We asked our new controller, when he started to take a clean look at everything across the company. And they -- as they went through their normal standards CSA reviewed this quarter did pay particular attention to higher risk contracts, just to make sure that we were thinking about them cleanly and the right way. What we talked about on the call, which was really comprised of three different buckets were the results of that review.

So as we mentioned before, we had adjustments for utilization, some on pricing pressure and then just our standard cost updates. On the utilization side, when you look at the CSA book, utilization has been relatively flat and it's demonstrating actually a fairly healthy profile. And I think it just continues to support the base that gas continues to be an important source of energy generation. Now some geographies are impacted more by some of the renewables adoptions. And as you look at our book, our concentration of geographies isn't largely in those areas but we did see some true-ups that we took in places like California and Turkey just to make sure we were reflecting our best view on that.

On the pricing pressure, we are seeing that in some contracts. These are high margin long term contracts. And when we do go through renegotiation process on some of these, we are often able to offset that pricing with scope expansion and cost productivity. Having said that we wanted to make sure we had a realistic view of how we saw the portfolio, when we went through these reviews. We always do standard cost updating in our portfolio, that's just like you do in manufacturing. Those standard cost roll through this quarter as well. And part of that also reflected a small impact from the stage one blade issue but that's something that we had expected would happen, there as well.

Andrew Obin -- Bank of America Merrill Lynch -- Analyst

Got you. And just on GE Capital. How much incremental capital? You said $4 billion in '19 but how much incremental, do you need to put in 2020 to achieve your leverage targets? Thank you.

Jamie S. Miller -- Senior Vice President and Chief Financial Officer

Yeah. So Andrew at this point, we're talking about 2019, which is the $4 billion. And as we said as we get beyond 2019, we obviously understand. We will continue to put capital or expect to continue to put capital into the insurance subsidiaries. That will be funded through a combination of GE Capital earnings asset sales liquidity and GE parents support but at this point, we're not prepared to talk more fully about that.

Operator

From Deutsche Bank, we have Nicole DeBlase. Please go ahead.

Nicole DeBlase -- Deutsche Bank -- Analyst

Yeah. Thanks. Good morning.

H. Lawrence Culp, Jr. -- Chairman and Chief Executive Officer

Good morning, Nicole.

Nicole DeBlase -- Deutsche Bank -- Analyst

So, good morning. So I just want to start on Power kind of a two part question. You reduced headcount by 15%, you reduced footprint by 30%. I know that pricing is an important part of the equation of getting back to profitability here but I guess maybe what inning are you in with respect to what you need to do to get to the right level of capacity utilization? And then same topic different question. What exactly are you doing to improve Power execution since that keeps coming up as a driver of weaker profitability and when might we stop talking about that piece of the margin headwinds?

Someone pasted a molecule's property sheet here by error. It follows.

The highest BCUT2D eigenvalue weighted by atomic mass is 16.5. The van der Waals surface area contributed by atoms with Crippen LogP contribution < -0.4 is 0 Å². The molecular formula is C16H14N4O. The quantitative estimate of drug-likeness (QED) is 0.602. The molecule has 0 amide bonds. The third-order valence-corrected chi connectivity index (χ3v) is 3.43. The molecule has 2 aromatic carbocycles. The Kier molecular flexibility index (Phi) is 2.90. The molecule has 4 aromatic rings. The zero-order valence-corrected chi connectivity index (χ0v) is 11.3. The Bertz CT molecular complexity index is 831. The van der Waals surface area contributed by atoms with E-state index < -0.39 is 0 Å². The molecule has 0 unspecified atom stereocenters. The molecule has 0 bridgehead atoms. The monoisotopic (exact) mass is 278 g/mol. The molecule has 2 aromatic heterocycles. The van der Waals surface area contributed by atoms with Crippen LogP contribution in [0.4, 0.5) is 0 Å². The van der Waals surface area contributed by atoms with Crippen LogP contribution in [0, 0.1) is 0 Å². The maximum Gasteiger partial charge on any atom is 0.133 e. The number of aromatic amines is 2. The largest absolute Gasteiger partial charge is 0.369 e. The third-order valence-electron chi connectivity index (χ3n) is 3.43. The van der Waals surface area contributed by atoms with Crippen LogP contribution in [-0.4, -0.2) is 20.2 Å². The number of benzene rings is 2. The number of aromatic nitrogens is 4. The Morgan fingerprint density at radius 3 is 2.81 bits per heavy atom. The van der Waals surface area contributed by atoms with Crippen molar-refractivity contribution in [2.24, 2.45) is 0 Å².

H. Lawrence Culp, Jr. -- Chairman and Chief Executive Officer

Well, Nicole I would say, we are in the very early innings relative to the turnaround at Power. I don't know, how else to frame it. Again, a new team, a new structure, new operating rhythms. When we talk about execution, we talk about daily management. What I'm really referring to is making sure that every day the folks in the field, the folks in the factories, the folks in the labs understand what the key operating metrics are that they are responsible for that feed into better margins both at the growth in the operating level in this business. So that takes time because it's not just a reporting exercise, right? It's a management exercise and making sure they not understand not only how they're being measured but how to go about actually getting better price, how to go about actually driving better material productivity. Execution in the field as well. Not only around cost but frankly more importantly around quality making sure we get into outages quickly and we solve issues for customers the first time and when we're not going back. Those are the source of things. And it is a big organization. It's a global organization. This is going to take a little while. But I'm optimistic that we'll see it in our operating metrics over time and that will in turn translate into better performance. We'll clearly get some lift sooner from the absence of the adjustments that we made at the end of the year but what I'm really focused on and what I think investors are to be focused on, are those underlying operating improvements.